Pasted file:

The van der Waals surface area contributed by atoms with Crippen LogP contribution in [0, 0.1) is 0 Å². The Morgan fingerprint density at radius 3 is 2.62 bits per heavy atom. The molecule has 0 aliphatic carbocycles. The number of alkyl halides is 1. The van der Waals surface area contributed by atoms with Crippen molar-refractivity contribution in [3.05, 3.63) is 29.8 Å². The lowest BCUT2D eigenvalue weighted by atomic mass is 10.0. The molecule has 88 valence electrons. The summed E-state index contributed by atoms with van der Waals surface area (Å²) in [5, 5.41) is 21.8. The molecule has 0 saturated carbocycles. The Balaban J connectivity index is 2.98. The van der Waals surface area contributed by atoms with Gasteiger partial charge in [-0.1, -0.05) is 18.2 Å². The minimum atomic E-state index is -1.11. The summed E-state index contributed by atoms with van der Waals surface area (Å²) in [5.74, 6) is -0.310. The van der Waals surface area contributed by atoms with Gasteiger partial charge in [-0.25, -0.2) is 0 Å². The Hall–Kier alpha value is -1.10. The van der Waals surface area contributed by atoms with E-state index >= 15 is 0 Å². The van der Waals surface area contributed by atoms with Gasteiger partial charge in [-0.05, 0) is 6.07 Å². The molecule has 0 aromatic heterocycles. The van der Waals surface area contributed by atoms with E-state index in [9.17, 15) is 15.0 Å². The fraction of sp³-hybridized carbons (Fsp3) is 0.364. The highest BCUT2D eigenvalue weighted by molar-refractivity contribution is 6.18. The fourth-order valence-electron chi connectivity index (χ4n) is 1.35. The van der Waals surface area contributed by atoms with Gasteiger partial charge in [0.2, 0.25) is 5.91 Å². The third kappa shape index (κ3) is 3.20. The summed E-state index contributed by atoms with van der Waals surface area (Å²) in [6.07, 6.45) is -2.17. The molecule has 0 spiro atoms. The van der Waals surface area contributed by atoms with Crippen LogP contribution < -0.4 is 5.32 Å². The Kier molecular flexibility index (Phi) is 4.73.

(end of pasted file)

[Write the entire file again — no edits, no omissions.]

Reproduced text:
The van der Waals surface area contributed by atoms with Crippen LogP contribution in [0, 0.1) is 0 Å². The Morgan fingerprint density at radius 3 is 2.62 bits per heavy atom. The molecule has 0 aliphatic carbocycles. The number of alkyl halides is 1. The van der Waals surface area contributed by atoms with Crippen molar-refractivity contribution in [3.05, 3.63) is 29.8 Å². The lowest BCUT2D eigenvalue weighted by atomic mass is 10.0. The molecule has 88 valence electrons. The summed E-state index contributed by atoms with van der Waals surface area (Å²) in [5, 5.41) is 21.8. The molecule has 0 saturated carbocycles. The Balaban J connectivity index is 2.98. The van der Waals surface area contributed by atoms with Gasteiger partial charge in [-0.1, -0.05) is 18.2 Å². The minimum atomic E-state index is -1.11. The summed E-state index contributed by atoms with van der Waals surface area (Å²) in [5.74, 6) is -0.310. The van der Waals surface area contributed by atoms with Gasteiger partial charge in [-0.25, -0.2) is 0 Å². The Hall–Kier alpha value is -1.10. The van der Waals surface area contributed by atoms with E-state index >= 15 is 0 Å². The van der Waals surface area contributed by atoms with Gasteiger partial charge in [-0.05, 0) is 6.07 Å². The molecule has 0 aromatic heterocycles. The van der Waals surface area contributed by atoms with E-state index in [9.17, 15) is 15.0 Å². The fraction of sp³-hybridized carbons (Fsp3) is 0.364. The highest BCUT2D eigenvalue weighted by molar-refractivity contribution is 6.18. The fourth-order valence-electron chi connectivity index (χ4n) is 1.35. The van der Waals surface area contributed by atoms with Gasteiger partial charge in [0.2, 0.25) is 5.91 Å². The third kappa shape index (κ3) is 3.20. The summed E-state index contributed by atoms with van der Waals surface area (Å²) in [6.07, 6.45) is -2.17. The molecule has 0 spiro atoms. The van der Waals surface area contributed by atoms with Crippen LogP contribution < -0.4 is 5.32 Å². The Kier molecular flexibility index (Phi) is 4.73.